He had better luck with the United States championship, which he defeated Jeff Hardy for and held it for a good six months (outside of a hiccup against Rusev).

Nakamurica lost his title to R-Truth and then formed a ragtag heel team with Rusev, which is what he’s doing now. He and Rusev are in a fatal 4-way SmackDown tag team title match this year.

Best Moment: Turning heel - It didn’t lead to the best success, but he was so much better at it. Trolling Renee Young was the greatest.

Worst Moment: Losing the US title to R-Truth, which led to a random tag with Rusev

Stock: Big drop - He was in a “dream match” WWE title bout last year and is in a multi-team tag match this year.

Braun Strowman and Nicholas def. the Bar to win the Raw tag team championships

Braun Strowman

Looking at Braun’s trajectory, I’m forced to wonder if this is his role now.

After WrestleMania, a time that he was so against finding a tag partner that he chose a kid, he started teaming with anyone and everyone for random tag matches. He also had a feud with Kevin Owens that consisted of him beating up KO.

The Monster won the Money in the Bank briefcase, but like an idiot, cashed it in by announcing it in advance. He failed to win the title because Brock Lesnar interrupted the Hell in a Cell main event, resulting in a no contest.

The Monster transitioned back into a heel to fight the Shield alongside Dolph Ziggler and Drew McIntyre. He turned face again when Roman Reigns left due to his leukemia diagnosis.

With Roman’s Universal title vacated, Strowman faced Brock Lesnar for the belt but lost the match quickly at Crown Jewel. (Baron Corbin hit him with the title prior to the match, which did leave Strowman at a disadvantage.)

Braun finally got his revenge by beating Corbin at TLC, despite the fact he had his arm in a sling. (It was a no DQ match and everyone beat up Corbin for him.) Winning this match earned him a title shot against Lesnar again at the Royal Rumble. But continued issues with Corbin cost him that too.

On one Raw, Baron pissed off Strowman, and Strowman chased him to the back. The Lone Wolf hid in Vince McMahon’s limo, and Braun, not knowing it was Vince’s limo, destroyed it. (Knowing Braun, he may have destroyed it anyway.) Because of that, McMahon stripped the Monster Among Men of his earned title match.

Heading into WrestleMania, he’s feuding with (checks notes) Colin Jost and Michael Che from SNL? OK. He’ll be in the Andre battle royal this year.

Best Moment: Winning Money in the Bank

Worst Moment: It’s a tie between losing his Royal Rumble title match, cashing in his briefcase like a moron, and failing to defeat Brock yet again at Crown Jewel.

Stock: Down - He’s in a similar position this year at ‘Mania - little direction with no marquee match. However this last year of bad booking has weakened him.


Nicholas was a one and done champion, relinquishing his title the next night because of “school.”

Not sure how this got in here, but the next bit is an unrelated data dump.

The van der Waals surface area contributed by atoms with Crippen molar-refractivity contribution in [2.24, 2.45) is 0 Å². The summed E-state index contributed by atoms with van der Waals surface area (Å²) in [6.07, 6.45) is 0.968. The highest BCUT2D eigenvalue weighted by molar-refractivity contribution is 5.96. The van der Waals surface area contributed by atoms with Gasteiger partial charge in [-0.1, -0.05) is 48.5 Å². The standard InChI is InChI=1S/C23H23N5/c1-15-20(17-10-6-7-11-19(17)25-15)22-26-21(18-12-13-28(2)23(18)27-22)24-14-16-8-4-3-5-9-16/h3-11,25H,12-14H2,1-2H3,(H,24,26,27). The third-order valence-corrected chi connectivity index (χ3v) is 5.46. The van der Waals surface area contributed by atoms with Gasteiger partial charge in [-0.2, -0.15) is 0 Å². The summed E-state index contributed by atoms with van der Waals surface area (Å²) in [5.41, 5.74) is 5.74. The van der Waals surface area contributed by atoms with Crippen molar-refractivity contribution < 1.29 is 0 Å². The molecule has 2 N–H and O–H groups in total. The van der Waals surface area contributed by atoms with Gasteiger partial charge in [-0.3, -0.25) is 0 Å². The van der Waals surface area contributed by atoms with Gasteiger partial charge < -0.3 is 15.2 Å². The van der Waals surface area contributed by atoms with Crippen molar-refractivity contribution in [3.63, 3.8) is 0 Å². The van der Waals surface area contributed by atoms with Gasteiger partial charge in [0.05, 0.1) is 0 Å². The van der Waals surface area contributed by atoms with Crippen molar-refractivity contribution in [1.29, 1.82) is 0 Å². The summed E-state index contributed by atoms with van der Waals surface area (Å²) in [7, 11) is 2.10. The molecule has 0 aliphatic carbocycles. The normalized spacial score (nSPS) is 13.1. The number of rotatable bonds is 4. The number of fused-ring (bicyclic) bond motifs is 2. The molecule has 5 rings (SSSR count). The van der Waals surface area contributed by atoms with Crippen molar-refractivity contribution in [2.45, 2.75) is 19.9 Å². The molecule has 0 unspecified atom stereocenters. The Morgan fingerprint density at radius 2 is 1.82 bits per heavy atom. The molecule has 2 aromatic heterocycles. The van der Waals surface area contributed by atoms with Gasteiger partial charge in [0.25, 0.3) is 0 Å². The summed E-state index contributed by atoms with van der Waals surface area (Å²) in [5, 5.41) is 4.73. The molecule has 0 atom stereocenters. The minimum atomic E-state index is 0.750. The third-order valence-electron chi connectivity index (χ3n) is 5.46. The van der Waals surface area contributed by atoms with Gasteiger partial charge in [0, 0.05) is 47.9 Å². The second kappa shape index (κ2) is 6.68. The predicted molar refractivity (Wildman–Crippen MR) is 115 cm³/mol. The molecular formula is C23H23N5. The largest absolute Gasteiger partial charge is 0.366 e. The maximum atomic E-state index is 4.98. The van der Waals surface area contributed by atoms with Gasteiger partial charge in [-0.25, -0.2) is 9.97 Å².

Fame went to the young lad’s head and the middle schooler soon embraced the the rockstar lifestyle: parties through all hours of the night, women, drinks, and drugs. He was living fast and living dangerous.

At the peak of super stardom, it looked like he and Vince McMahon had a hand shake deal in place to come back for a marquee SummerSlam match. But at the last minute, Nicholas tried to hold up Vince for more money. They got into a huge blow up and the match never happened.

He started spiraling down and found himself in and out of prisons and rehabs. VH1 did a “Behind the Raw tag team champions” about him that was very powerful. He’s since cleaned up and does speaking engagements to at-risk kids and has a TED talk about the dangers of the rockstar lifestyle. There’s rumor he’s in talks with AEW for a comeback run.

Or none of that is true, and he’s still just doing his middle school thing. Either one.

Best Moment: Being a 10 year old who won the tag team championships at WrestleMania

Worst Moment: Having to relinquish the belt due to school

Stock: Dropped - One and done act right here

The Bar

The Bar moved from Raw to SmackDown this year, but not before getting one more shot at the tag titles they lost to Braun Strowman and a child at WrestleMania. They were unsuccessful, losing the match to the Deleters of Worlds.

On SmackDown, they eventually won the tag titles from the New Day with the help of the Big Show, who (surprise!) turned heel. They lost them soon after he ended up (surprise!) turning again and punched Cesaro in the face backstage. Without the big man in their corner, they lost the titles.

They’ve been active in the SmackDown tag scene much of the year.

Best Moment: Big Show turning heel on their behalf

Worst Moment: Losing the tag team titles to a child

Stock: Slight dip - I think they’re pretty close to where they were last year, but less featured and let’s be real, losing your tag titles to a child is going to permanently lower your stock to some degree

Brock Lesnar def. Roman Reigns to retain the Universal Championship

Brock Lesnar

I think most of us would have guessed that Brock wouldn’t even be at WrestleMania this year, but instead back in the UFC. But here we are, with the Beast in yet another Universal championship match.

He defeated Roman Reigns at WrestleMania and then again at the Greatest Royal Rumble. But third time was the charm for the Big Dog as he defeated Lesnar at SummerSlam.

That could have been it for Brock, but he returned at Hell in a Cell to interrupt a Cell match between Roman and Strowman for the title. This may have set up a triple threat or another Brock/Roman match, but then Roman had to vacate the title.